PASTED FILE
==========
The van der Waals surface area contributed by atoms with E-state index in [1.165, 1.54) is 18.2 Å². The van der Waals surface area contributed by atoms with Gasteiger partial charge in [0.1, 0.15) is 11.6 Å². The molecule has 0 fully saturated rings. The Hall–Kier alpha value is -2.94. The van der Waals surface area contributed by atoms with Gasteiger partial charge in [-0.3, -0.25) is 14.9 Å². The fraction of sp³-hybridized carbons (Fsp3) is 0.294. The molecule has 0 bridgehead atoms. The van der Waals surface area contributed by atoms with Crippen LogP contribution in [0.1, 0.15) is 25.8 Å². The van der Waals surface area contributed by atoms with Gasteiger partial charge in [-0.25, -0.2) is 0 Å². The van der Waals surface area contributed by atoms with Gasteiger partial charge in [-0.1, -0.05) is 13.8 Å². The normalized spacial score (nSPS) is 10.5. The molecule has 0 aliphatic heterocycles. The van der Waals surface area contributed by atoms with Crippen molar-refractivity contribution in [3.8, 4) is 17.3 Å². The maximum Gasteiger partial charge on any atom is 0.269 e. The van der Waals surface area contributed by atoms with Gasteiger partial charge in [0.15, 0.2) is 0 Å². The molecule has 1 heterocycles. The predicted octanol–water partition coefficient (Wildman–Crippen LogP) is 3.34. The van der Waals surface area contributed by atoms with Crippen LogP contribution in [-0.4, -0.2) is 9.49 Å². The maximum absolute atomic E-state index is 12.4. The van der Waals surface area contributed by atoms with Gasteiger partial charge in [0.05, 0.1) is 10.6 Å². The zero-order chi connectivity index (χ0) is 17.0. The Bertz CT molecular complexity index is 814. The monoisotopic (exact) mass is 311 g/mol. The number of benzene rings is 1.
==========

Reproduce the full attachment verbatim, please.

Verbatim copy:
The van der Waals surface area contributed by atoms with E-state index in [1.165, 1.54) is 18.2 Å². The van der Waals surface area contributed by atoms with Gasteiger partial charge in [0.1, 0.15) is 11.6 Å². The molecule has 0 fully saturated rings. The Hall–Kier alpha value is -2.94. The van der Waals surface area contributed by atoms with Gasteiger partial charge in [-0.3, -0.25) is 14.9 Å². The fraction of sp³-hybridized carbons (Fsp3) is 0.294. The molecule has 0 bridgehead atoms. The van der Waals surface area contributed by atoms with Crippen LogP contribution in [0.1, 0.15) is 25.8 Å². The van der Waals surface area contributed by atoms with Gasteiger partial charge in [-0.25, -0.2) is 0 Å². The van der Waals surface area contributed by atoms with Gasteiger partial charge in [-0.1, -0.05) is 13.8 Å². The normalized spacial score (nSPS) is 10.5. The molecule has 0 aliphatic heterocycles. The van der Waals surface area contributed by atoms with Crippen molar-refractivity contribution in [3.8, 4) is 17.3 Å². The maximum Gasteiger partial charge on any atom is 0.269 e. The van der Waals surface area contributed by atoms with Gasteiger partial charge in [0.15, 0.2) is 0 Å². The molecule has 1 heterocycles. The predicted octanol–water partition coefficient (Wildman–Crippen LogP) is 3.34. The van der Waals surface area contributed by atoms with Crippen LogP contribution in [-0.4, -0.2) is 9.49 Å². The maximum absolute atomic E-state index is 12.4. The van der Waals surface area contributed by atoms with Gasteiger partial charge in [0.05, 0.1) is 10.6 Å². The zero-order chi connectivity index (χ0) is 17.0. The Bertz CT molecular complexity index is 814. The monoisotopic (exact) mass is 311 g/mol. The number of benzene rings is 1.